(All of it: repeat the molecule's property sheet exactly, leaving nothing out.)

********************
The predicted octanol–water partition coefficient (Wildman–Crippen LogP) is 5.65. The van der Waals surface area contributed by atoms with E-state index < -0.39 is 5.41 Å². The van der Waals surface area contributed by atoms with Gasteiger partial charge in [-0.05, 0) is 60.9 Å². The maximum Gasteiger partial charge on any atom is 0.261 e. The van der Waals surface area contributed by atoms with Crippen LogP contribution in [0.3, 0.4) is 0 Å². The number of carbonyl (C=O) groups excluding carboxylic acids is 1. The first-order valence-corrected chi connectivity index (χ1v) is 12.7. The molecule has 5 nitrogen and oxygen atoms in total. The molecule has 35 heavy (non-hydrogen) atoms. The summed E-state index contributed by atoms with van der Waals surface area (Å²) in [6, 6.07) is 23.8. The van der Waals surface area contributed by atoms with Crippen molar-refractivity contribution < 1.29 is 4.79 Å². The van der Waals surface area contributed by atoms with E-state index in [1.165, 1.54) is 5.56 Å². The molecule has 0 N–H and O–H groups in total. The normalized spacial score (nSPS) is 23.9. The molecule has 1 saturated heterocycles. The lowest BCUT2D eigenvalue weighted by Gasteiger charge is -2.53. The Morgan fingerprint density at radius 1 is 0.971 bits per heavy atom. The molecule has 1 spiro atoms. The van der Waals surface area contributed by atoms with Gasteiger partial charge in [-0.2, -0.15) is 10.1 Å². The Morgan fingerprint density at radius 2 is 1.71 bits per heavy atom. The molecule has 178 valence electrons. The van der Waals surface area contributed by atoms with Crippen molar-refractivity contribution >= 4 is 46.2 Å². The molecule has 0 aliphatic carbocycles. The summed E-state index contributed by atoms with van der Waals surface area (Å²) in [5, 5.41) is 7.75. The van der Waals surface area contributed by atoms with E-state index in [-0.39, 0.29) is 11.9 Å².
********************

The predicted octanol–water partition coefficient (Wildman–Crippen LogP) is 5.65. The van der Waals surface area contributed by atoms with E-state index < -0.39 is 5.41 Å². The van der Waals surface area contributed by atoms with Gasteiger partial charge in [-0.05, 0) is 60.9 Å². The maximum Gasteiger partial charge on any atom is 0.261 e. The van der Waals surface area contributed by atoms with Crippen LogP contribution in [0.3, 0.4) is 0 Å². The number of carbonyl (C=O) groups excluding carboxylic acids is 1. The first-order valence-corrected chi connectivity index (χ1v) is 12.7. The molecule has 5 nitrogen and oxygen atoms in total. The molecule has 35 heavy (non-hydrogen) atoms. The summed E-state index contributed by atoms with van der Waals surface area (Å²) in [6, 6.07) is 23.8. The van der Waals surface area contributed by atoms with Crippen molar-refractivity contribution < 1.29 is 4.79 Å². The van der Waals surface area contributed by atoms with E-state index in [1.165, 1.54) is 5.56 Å². The molecule has 0 N–H and O–H groups in total. The normalized spacial score (nSPS) is 23.9. The molecule has 1 saturated heterocycles. The lowest BCUT2D eigenvalue weighted by Gasteiger charge is -2.53. The Morgan fingerprint density at radius 1 is 0.971 bits per heavy atom. The molecule has 1 spiro atoms. The van der Waals surface area contributed by atoms with Gasteiger partial charge in [-0.2, -0.15) is 10.1 Å². The Morgan fingerprint density at radius 2 is 1.71 bits per heavy atom. The molecule has 178 valence electrons. The van der Waals surface area contributed by atoms with Crippen molar-refractivity contribution >= 4 is 46.2 Å². The molecule has 0 aliphatic carbocycles. The summed E-state index contributed by atoms with van der Waals surface area (Å²) in [5, 5.41) is 7.75. The van der Waals surface area contributed by atoms with E-state index in [-0.39, 0.29) is 11.9 Å².